With his sandy-soft voice and dry-ice wit, drolly confessional author and NRP radio stalwart David Sedaris has become a live-stage favorite. He offers up self-deprecating tidbits about his middle-class upbringing; his most obsessive behaviors; his boyfriend; and a life lived among the United States, France, and Sussex, England, where he currently resides. He reads from his most-loved collections of essays and short stories, such as Barrel Fever (1994), Naked (1997), Me Talk Pretty One Day (2000), and Let's Explore Diabetes With Owls (2013).
Oh, and there's one more thing.
"There is always something that I do at the end of my shows, and that's me pulling out my diary and reading from it at random," said Sedaris, 60. This year he published a collection of them, Theft by Finding: Diaries 1977-2002, and on Monday, he will appear at the Academy of Music with the diaries in mind.
"I started reading out loud when I was living in Chicago in 1986 and was asked to take part in an evening where each reader had five minutes. I had this great piece I was working on that I knew would take 20 minutes, and went for that, only to be told NO," he said, laughing. "That was a good lesson. But I didn't want to read a part of that story, so I panicked and just pulled out my diary. And ever since then, that's been a practice. Sometimes, it just dies, and sometimes, it's a part of the evening that people look forward to."
The funny, crowd-pleasing diary entries always stuck in his head as the topic of a whole book. In fact, that was Sedaris' plan — until his editor made a change.
"My editor wanted me to go back and find things that weren't necessarily funny, to include the stories that didn't make people laugh."
Maybe Theft by Finding's tales of a jobless, drink-and-drug-addicted dropout with a yen for the International House of Pancakes isn't a laugh a minute, but it is poignant.
"The book I had in mind didn't have any real arc," Sedaris said. "This one does. My original idea would have made a nice bathroom book."
Those least-flattering aspects of his life are taken with a grain of salt — lived through, rehabbed, and moved on.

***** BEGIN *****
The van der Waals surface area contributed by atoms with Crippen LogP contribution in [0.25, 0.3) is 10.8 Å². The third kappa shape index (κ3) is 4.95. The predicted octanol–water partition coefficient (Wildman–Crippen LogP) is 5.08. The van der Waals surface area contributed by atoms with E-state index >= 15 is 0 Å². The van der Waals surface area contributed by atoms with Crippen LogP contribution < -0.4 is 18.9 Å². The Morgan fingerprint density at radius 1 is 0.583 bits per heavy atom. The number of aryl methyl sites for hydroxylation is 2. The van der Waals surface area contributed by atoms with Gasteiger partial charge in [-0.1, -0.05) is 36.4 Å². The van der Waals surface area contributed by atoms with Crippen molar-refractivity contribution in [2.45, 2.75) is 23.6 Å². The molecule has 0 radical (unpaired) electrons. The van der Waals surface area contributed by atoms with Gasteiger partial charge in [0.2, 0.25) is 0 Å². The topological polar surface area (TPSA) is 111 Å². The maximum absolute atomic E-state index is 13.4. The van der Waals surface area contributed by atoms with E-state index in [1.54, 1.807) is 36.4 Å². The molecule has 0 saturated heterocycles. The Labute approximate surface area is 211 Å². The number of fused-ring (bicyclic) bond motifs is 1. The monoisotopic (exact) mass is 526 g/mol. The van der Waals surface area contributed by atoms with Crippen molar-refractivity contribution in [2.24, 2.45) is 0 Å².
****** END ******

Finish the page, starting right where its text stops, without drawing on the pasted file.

"I cringed the first time I read my diary, when I was like 20. I almost wanted to burn the thing, thinking of me in a beret at the IHoP. Then again, it's harder for me to forgive myself and see the charms of what I wrote two weeks ago."
Sedaris' diaries can be unflinching in their self-realization. "I'm pretty fearless. And sometimes very clean and clear about things," he said. "Like the entry about meeting my boyfriend, Hugh. I went to borrow a ladder, and that was that. Then again, I don't have that same recall about meeting Ira Glass, one of my best friends." The diary Sedaris keeps today — "done sober, and on a computer so that I don't start four sentences in a row with the word he," — is also crisply coherent. "I used to use a typewriter and peck with one finger."
Speaking on sobriety, Sedaris doesn't yearn for the quintessential Beat Gen writing days of drugs and booze, but he also seems to miss the dreams of an aspiring writer, just a tad.
"One should have something to really, truly aspire to, shouldn't they?" he said wistfully.
In diary-keeping, the peril of being weighed down by daily minutia always looms. "I went to this antique fair today and wrote down everything I bought — probably as gifts — and what it cost. I write down every gift that I buy for birthdays and Christmas, and, yes," he said, chuckling, "so to compare it to what they gave me."
Sedaris has never second-guessed his decision to leave the United States. "It's not as I can't return, and it is not difficult to have two passports. With the internet and occasional visits stateside, there's not that much to miss." The United States of years past — "what people believe was a golden time" — wasn't all it was cracked up to be, he said. "I wouldn't have wanted to be a gay man or a woman in the 1950s, or any time before."
"Yes, that's about right," he said, laughing. "I remember that my first book got put in the 'gay' section of some bookstores because I used the phrase my boyfriend in it. There's nothing wrong with that, and I was proud to be there, but I thought the book was beyond my gayness. Then again, one of my sisters found a copy of my Dress Your Family in Corduroy and Denim in the sewing section, so I really can't complain too much."